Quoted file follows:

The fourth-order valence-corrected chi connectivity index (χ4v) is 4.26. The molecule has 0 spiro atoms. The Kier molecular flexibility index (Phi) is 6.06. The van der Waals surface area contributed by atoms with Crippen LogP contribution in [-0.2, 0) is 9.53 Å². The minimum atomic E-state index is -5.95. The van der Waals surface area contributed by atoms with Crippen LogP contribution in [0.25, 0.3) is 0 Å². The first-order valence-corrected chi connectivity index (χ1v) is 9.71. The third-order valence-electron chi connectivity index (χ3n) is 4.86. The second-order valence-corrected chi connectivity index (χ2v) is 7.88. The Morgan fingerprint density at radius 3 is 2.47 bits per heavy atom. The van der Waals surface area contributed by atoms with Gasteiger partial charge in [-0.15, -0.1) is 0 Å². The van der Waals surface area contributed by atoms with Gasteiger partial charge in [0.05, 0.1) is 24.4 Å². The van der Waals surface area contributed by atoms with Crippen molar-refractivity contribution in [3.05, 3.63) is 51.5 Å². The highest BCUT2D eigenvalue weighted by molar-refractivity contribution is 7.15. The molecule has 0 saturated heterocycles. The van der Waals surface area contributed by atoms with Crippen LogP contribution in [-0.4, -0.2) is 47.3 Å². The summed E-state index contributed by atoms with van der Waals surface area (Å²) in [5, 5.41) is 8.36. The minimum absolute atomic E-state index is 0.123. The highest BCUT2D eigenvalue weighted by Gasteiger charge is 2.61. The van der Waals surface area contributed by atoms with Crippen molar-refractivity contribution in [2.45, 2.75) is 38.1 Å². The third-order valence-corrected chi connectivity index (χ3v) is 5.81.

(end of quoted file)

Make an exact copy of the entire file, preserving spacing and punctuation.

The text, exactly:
The fourth-order valence-corrected chi connectivity index (χ4v) is 4.26. The molecule has 0 spiro atoms. The Kier molecular flexibility index (Phi) is 6.06. The van der Waals surface area contributed by atoms with Crippen LogP contribution in [-0.2, 0) is 9.53 Å². The minimum atomic E-state index is -5.95. The van der Waals surface area contributed by atoms with Crippen LogP contribution in [0.25, 0.3) is 0 Å². The first-order valence-corrected chi connectivity index (χ1v) is 9.71. The third-order valence-electron chi connectivity index (χ3n) is 4.86. The second-order valence-corrected chi connectivity index (χ2v) is 7.88. The Morgan fingerprint density at radius 3 is 2.47 bits per heavy atom. The van der Waals surface area contributed by atoms with Gasteiger partial charge in [-0.15, -0.1) is 0 Å². The van der Waals surface area contributed by atoms with Gasteiger partial charge in [0.05, 0.1) is 24.4 Å². The van der Waals surface area contributed by atoms with Crippen molar-refractivity contribution in [3.05, 3.63) is 51.5 Å². The highest BCUT2D eigenvalue weighted by molar-refractivity contribution is 7.15. The molecule has 0 saturated heterocycles. The van der Waals surface area contributed by atoms with Crippen LogP contribution in [-0.4, -0.2) is 47.3 Å². The summed E-state index contributed by atoms with van der Waals surface area (Å²) in [5, 5.41) is 8.36. The minimum absolute atomic E-state index is 0.123. The highest BCUT2D eigenvalue weighted by Gasteiger charge is 2.61. The van der Waals surface area contributed by atoms with Crippen molar-refractivity contribution in [2.45, 2.75) is 38.1 Å². The third-order valence-corrected chi connectivity index (χ3v) is 5.81.